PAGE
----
MANILA, Philippines – If adventure were a man, I’m pretty sure that I would be his daughter because he would definitely have to be my father, Larry.
In the same way that an adventure is full of mysteries, so is Tatay.
On the surface, he seems uptight and old-fashioned, what with his decade-old leather shoes in pristine condition and his signature look of perfectly ironed short-sleeved polo shirt tucked into straight-cut blue jeans. Of course, a leather belt is the cherry to the cake.
But also imagine that same man donning an old loose shirt, cargo shorts and a cap, scaling rocks as big as houses and swimming across a pool the size of a lake. He is an adventure to those who know what is beneath the surface.
I would never have been a lover of adventures if it were not for my Tatay.
The earliest memory I have with him was when he took my mom and I to his hometown in Bulacan when I was 2 years old. My first adventure was riding an airplane. I don’t remember much of the flight but it must have been a pleasant experience because, ever since, I’ve become fond of riding planes.
His job as a metallurgical engineer meant that he was away most of the time as I was growing up. He was away for weeks or months but his every return was always a promise of adventure. He would take the whole family (my mother, my younger brother and I) to Davao City which was 2 hours away by bus from our house. The city was still begging to be explored, and my father was an eager explorer.
He led us as we roamed the first malls of the city, rode the Ferris wheel inside the mall for a hundred times until my head spun, ate food that we never get to eat at home and let my brother and I check out the toy section even just to look at the toys and never buy them. He never spoiled us with too much toys, which ensured the trip to the toy section to always be an adventure.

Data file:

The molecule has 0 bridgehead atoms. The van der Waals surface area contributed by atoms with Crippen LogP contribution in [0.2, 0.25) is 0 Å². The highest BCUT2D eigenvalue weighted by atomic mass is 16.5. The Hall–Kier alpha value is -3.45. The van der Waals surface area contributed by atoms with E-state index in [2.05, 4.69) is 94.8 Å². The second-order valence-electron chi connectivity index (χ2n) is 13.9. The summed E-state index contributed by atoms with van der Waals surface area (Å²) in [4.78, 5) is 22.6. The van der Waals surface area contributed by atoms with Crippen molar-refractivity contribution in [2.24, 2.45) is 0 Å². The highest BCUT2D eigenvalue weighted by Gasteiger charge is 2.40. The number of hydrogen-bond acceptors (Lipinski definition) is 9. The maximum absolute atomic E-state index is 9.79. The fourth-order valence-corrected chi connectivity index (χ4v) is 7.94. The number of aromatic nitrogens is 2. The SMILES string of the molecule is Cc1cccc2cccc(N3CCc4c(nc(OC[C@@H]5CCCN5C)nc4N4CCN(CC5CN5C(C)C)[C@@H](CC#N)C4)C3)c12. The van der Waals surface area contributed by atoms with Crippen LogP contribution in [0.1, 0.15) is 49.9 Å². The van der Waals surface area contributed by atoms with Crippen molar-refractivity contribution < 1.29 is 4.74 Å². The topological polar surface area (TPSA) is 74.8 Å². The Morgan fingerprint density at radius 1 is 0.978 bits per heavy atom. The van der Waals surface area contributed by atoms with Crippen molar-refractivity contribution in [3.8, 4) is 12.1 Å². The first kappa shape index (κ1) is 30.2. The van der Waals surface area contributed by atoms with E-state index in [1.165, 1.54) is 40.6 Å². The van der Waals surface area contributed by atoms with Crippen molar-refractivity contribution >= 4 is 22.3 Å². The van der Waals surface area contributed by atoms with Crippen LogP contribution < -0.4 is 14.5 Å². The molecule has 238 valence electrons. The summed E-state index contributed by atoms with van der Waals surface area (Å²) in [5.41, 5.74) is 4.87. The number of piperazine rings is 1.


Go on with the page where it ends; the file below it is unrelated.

It has also been a tradition for us to watch movies together, something that continues until now. Then before the day ends, we pick a hotel to stay in for the night, each weekend a new one, until at some point, I was convinced that we had stayed in every major hotel and inn in the city.
We are not a rich family. Tatay always reminded us of that. My mother would then ask, “Saan tayo mayaman? (What are we rich in?)” To which my brother and I would cheesily reply, “Sa pagmamahal. (In love).”
I do feel that love in our adventures.
My father taught all of us, his 3 children, how to ride a bike. Later, he allowed me to drive the family car while he was in the passenger’s seat. No one in the family liked riding when I was driving but my father was a brave one. I hate to admit that I’m a terrible driver.
Good thing that he is far from being a terrible father. He taught us basketball by building a small court at the back of our house. From shooting hoops, my love for sports sprouted from there. My brothers are basketball fans to this day.
When he bought our first second-hand van when I was in 6th grade, a new set of adventures began.
We often went to nearby beaches which we could rarely do before. There, we spent early mornings eating hot pandesal with coffee or, sometimes, take-out from Jollibee. We waddled in the lukewarm water and pretended like we owned the sea, at least for a couple of hours before the sun was hot enough to scorch our skins.
Soon after, Tatay bought a new SUV and this one took us to lots of farther places. But the SUV was merely a vehicle (pun not intended) for bringing out the adventurer in him, and in all of us as well.
Because of Tatay, I knew how to be amazed at the majesty of waterfalls, to be high on the adrenaline rush of white-water rafting, to swim for an hour and a half because your life literally depended on it, to walk the entire length of the San Juanico Bridge and to travel a dangerous and upward terrain for hours only to find out that the destination is heavily guarded by devil dogs.
Sometimes, our adventures happen inside the comfort of our home. My father cracked jokes a lot. Humor was abundant in the family. He also taught us how to have fun with computer games. We raced cars, shot hoops, bounced Mario, built armies and killed each other… in cyberspace.
And of course, how can we miss the great adventure of eating. Tatay, being a Bulaceño, loves home-cooked Pinoy food. But I love how he sometimes gives in when I want Japanese, or Korean. We all do agree on chocolates and ice cream, though. When Tatay is around, the refrigerator overflows with both.
Call this a cliché, but the greatest adventure of all is simply having him for a father. He may not always be physically around for us, but when he is, boy, does he make up for it.
I can never repay him enough for making my life so much fun to live. I can only love him, and make sure he knows that. – Rappler.com
(More Father’s Day stories until the month ends. Let us celebrate our fathers not just on this day but every day!
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